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Confidence

by Melanie Little

In Melanie Little’s debut story collection the “confidence” of the title is a tricky quality, as likely to be associated with a swindle or a secret as it is to be linked to boldness or self-reliance. The children of Confidence learn that their elders usually fall into the first category: “adults always catch the wrong thing, turn the wrong cheek, zoom in on the ones made dumb by innocence.”

Confidence as an imperative to succeed (and perform smilingly) emerges as the theme of two figure-skating-related tales that evoke not only the nausea/joy of childhood competition, but also the complex inner world of true-life champion and figure-skating pioneer Madge Sayers.

Four connected stories, the most powerful of the collection, follow sisters Alice and Angela, and later Angela’s daughter, Phoenix, as they wrestle with a legacy of abandonment and seemingly arbitrary iciness between family members. Angela is a particularly cold and compelling character, and Phoenix’s attempts to form a meaningful connection to her are truly heartbreaking.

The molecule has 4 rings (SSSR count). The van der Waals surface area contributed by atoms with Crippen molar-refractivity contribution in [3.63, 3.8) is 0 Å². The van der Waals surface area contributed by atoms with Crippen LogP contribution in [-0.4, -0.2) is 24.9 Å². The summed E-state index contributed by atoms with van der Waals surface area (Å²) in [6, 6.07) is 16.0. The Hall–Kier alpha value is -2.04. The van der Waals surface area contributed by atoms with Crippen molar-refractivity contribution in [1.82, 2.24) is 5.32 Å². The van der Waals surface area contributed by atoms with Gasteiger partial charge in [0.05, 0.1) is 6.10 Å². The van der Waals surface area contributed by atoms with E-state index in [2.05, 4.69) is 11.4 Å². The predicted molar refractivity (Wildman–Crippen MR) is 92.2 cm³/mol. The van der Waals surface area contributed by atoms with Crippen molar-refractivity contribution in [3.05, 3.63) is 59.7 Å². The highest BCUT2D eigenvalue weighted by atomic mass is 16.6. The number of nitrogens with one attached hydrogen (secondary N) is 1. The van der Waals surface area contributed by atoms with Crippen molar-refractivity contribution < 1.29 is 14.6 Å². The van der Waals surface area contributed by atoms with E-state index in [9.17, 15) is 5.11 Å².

Some of the stories are heavy on cleverly rendered postmodern ennui, but Little performs these passages with snappy energy. In “The Hard Sell,” a fast‚ funny monologue on the nature of celebrity is spewed forth by a wannabe screenwriter who hawks candid shots of Hollywood stars on street corners. And in “How to Read and Write,” the cynic Nigel, who views his life as something deconstructed and distant, is duped by his supposedly less savvy literacy student.

Though not all explicitly linked, the stories share a tonal similarity; many of the characters’ actions seem either ironic or unfathomable. This often makes for a dark, unsettling reading experience that is tempered by Little’s poetic lateral leaps between her characters. Lucky for readers, Little’s stories live up to the collection’s title; hers is a confident, original voice whose hard edge is softened by its canny empathy.